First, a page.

“Scientifically this is a swine virus,” said top virologist Dr. Richard Webby, a researcher at St. Jude Children’s Research Hospital in Memphis. Webby is director of the WHO Collaborating Center for Studies on the Ecology of Influenza Viruses in Lower Animals and Birds. He documented the spread a decade ago of one of the parent viruses of this strain in scientific papers.

“It’s clearly swine,” said Henry Niman, president of Recombinomics, a Pittsburgh company that tracks how viruses evolve. “It’s a flu virus from a swine, there’s no other name to call it.”

Dr. Edwin D. Kilbourne, the father of the 1976 swine flu vaccine and a retired professor at New York Medical College in Valhalla, called the idea of changing the name an “absurd position.”

http://www.who.int/csr/disease/swineflu/faq/en/index.html#what
http://www.google.com/hostednews/ap/article/ALeqM5h8sThI-QMUcN3xbVJ2ccYo2K2HRgD97TIH1G0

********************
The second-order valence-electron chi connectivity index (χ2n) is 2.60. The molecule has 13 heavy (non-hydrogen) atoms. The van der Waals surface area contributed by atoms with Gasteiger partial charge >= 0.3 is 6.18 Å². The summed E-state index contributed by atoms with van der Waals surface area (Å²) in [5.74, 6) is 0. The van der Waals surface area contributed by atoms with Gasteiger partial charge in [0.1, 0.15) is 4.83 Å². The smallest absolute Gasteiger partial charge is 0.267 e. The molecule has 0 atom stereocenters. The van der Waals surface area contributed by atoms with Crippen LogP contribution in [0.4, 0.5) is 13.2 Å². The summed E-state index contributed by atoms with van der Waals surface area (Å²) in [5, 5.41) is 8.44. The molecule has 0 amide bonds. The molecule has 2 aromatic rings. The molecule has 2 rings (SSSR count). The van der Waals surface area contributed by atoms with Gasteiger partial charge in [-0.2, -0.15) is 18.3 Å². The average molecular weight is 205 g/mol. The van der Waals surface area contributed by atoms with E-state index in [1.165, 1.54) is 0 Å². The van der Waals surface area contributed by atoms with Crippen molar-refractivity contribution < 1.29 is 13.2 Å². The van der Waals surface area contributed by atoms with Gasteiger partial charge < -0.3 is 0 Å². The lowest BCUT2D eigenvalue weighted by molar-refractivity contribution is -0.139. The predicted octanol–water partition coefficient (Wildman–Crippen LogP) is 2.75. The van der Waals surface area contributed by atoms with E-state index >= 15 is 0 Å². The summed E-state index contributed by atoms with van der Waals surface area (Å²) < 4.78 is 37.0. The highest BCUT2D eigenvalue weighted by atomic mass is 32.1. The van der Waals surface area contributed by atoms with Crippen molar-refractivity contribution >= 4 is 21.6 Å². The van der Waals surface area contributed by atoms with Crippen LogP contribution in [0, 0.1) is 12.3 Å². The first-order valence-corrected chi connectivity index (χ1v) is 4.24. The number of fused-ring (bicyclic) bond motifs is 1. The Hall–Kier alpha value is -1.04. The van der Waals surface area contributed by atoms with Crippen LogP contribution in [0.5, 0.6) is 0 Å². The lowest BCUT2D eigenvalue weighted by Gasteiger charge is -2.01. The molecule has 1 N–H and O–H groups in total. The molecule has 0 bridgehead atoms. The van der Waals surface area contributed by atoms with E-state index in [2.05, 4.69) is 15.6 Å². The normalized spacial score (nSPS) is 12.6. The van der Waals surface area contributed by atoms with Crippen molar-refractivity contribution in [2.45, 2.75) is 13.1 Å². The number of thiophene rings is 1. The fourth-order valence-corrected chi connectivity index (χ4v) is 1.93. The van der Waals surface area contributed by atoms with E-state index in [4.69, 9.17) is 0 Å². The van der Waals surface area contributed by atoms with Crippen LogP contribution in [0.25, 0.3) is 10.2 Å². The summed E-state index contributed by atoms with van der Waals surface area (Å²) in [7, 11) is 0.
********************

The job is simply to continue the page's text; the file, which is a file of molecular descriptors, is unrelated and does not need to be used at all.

http://www.cdc.gov/h1n1flu/swineflu_you.htm

Egypt has ordered the slaughter of as many as 400,000 pigs as precautionary measure against the spread of swine flu.

“It has been decided to immediately start slaughtering all the pigs in Egypt using the full capacity of the country’s slaughterhouses,” Health Minister Hatem el-Gabaly told reporters after a Cabinet meeting with President Hosni Mubarak.

The country has been hit hard by bird flu and the Egyptian governenment fears another flu virus could spread quickly amongst the country’s densely-packed slums.

In Chennai, India offcials have ordered the slaughter of all pigs within the city premises. The decision follows a health department directive to local bodies to ensure that pigs are removed from human habitations. Chennai has assigned a 25-member team to go around residential areas for culling operations.

South Korea is suspending imports of live hogs from North America, while China, the world’s top pork consumer, banned imports of swine products from Mexico and parts of the U.S. Indonesia said April 27 it will destroy all imported pork and swine products and fumigate agricultural goods bought from Canada, the U.S. and Mexico as a precaution.Thailand also has suspended imports of U.S. and Mexican pork and set up scanners at Bangkok’s main airport to check arriving passengers for signs of swine flu. Philippines officials have ordered stricter monitoring of all its ports to block entry of hogs and pork from the United States and Mexico.